The Ruth Galloway series falls squarely in the ‘equivalent of curling up under a blanket with my feet encased in ugg boots and a hot chocolate close by‘ territory for me. I have adored Ruth from her first appearance and now, in what is strongly rumoured to be her penultimate outing, reading one of ‘her’ books feels more like catching up with an old friend than the average reading experience. While this makes it a mostly enjoyable thing for me to indulge in I can’t help feeling that later volumes of this series must be pretty inaccessible to new readers. Like watching a random episode of Coronation Street without prior knowledge of all the who’s-been-sleeping-with-who shenanigans. That caveat aside I thought the CHALK PIT was Griffiths back to her best form after what were, for me, a couple of lacklustre installments.
The storyline of THE CHALK PIT is well-constructed and quite fascinating. Some bones are discovered in one of the many tunnels under the city of Norwich where an entrepreneur is planning to open an underground restaurant. Enter archaeologist Ruth Galloway to uncover the secrets of these bones. Then a homeless man reports that one of his fellow rough sleepers has gone missing and he is worried about her. DCI Harry Nelson treats the report with the dignity and seriousness it deserves (but probably wouldn’t get in the real world) but even so is limited in the resources he can assign to the case. However when a young mother who doesn’t inhabit society’s fringes goes missing there is a full-scale investigation. There’s a real social conscience here as the novel explores the issue of homelessness but there’s also loads of jolly good drama which includes the introduction of the possibility of entire communities living underground.
But readers of this series are at least equally as interested in the characters as they are in the stories. Ruth and Harry are both at their humorous best here even though they both have some heavy things going on their personal lives. Or perhaps it’s because of those personal struggles that both turned up the humour as a kind of defence mechanism against the world’s ills. I particularly identified with Harry and his workplace woes on this occasion as he struggled with a new boss demanding he be more strategic as I share Harry’s preference for doing ‘real’ work. And the realistic depiction of Ruth coming to terms with her parents’ frailties hit a nerve too. I must admit to finding the pair’s relationship twists and turns a bit overdone by now (certainly by the very end of the book) but it’s one of the things I choose to forgive in return for the rest of the series elements I do enjoy. There is less Cathbad than normal in this novel but it was nice to see his partner, police officer Judy Johnson, take centre stage in the investigation. I enjoyed seeing a new side to this previously overshadowed character.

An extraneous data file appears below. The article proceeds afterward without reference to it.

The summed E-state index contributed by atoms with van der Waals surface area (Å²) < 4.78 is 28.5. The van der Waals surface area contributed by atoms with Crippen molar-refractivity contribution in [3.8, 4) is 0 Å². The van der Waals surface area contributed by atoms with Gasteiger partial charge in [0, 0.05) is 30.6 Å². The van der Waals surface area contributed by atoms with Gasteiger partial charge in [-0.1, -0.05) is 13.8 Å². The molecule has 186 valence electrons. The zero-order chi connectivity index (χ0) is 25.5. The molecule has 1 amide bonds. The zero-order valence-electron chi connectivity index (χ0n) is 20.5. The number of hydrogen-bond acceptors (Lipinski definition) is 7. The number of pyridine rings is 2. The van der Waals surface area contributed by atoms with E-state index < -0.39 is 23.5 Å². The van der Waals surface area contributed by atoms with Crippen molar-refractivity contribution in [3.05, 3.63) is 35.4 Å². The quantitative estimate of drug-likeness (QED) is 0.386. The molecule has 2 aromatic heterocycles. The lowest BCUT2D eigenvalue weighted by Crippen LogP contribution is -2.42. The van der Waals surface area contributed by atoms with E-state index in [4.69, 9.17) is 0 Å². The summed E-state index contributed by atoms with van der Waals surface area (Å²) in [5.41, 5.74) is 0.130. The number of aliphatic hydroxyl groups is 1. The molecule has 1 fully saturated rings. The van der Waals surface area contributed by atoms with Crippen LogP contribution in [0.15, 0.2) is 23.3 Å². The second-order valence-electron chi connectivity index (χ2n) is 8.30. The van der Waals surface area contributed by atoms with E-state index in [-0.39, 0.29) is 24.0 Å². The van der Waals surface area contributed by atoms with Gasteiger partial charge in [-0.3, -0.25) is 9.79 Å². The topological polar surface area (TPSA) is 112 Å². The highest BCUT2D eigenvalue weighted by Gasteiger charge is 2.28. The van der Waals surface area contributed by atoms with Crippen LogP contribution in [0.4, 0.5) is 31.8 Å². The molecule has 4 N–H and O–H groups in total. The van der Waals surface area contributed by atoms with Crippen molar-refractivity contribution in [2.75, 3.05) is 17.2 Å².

I can’t seriously recommend this book to anyone who’s brand new to the series because so much of it concerns the personal lives of the main players and understanding all of that relies heavily on having read the earlier books. But for fans, or those who might have let the series lapse from the reading lists a book or two ago, this is a must-read. If you are an audio-book listener I can highly recommend Jane McDowell’s excellent narration.
♦ ♦ ♦ ♦ ♦ ♦ ♦ ♦ ♦ ♦
Narrator Jane McDowell
Publisher Quercus, 2017
Length 9 hours 58 minutes
Format audio (mp3)
Book Series 9 in the Ruth Galloway/Harry Nelson series
Source of review copy I bought it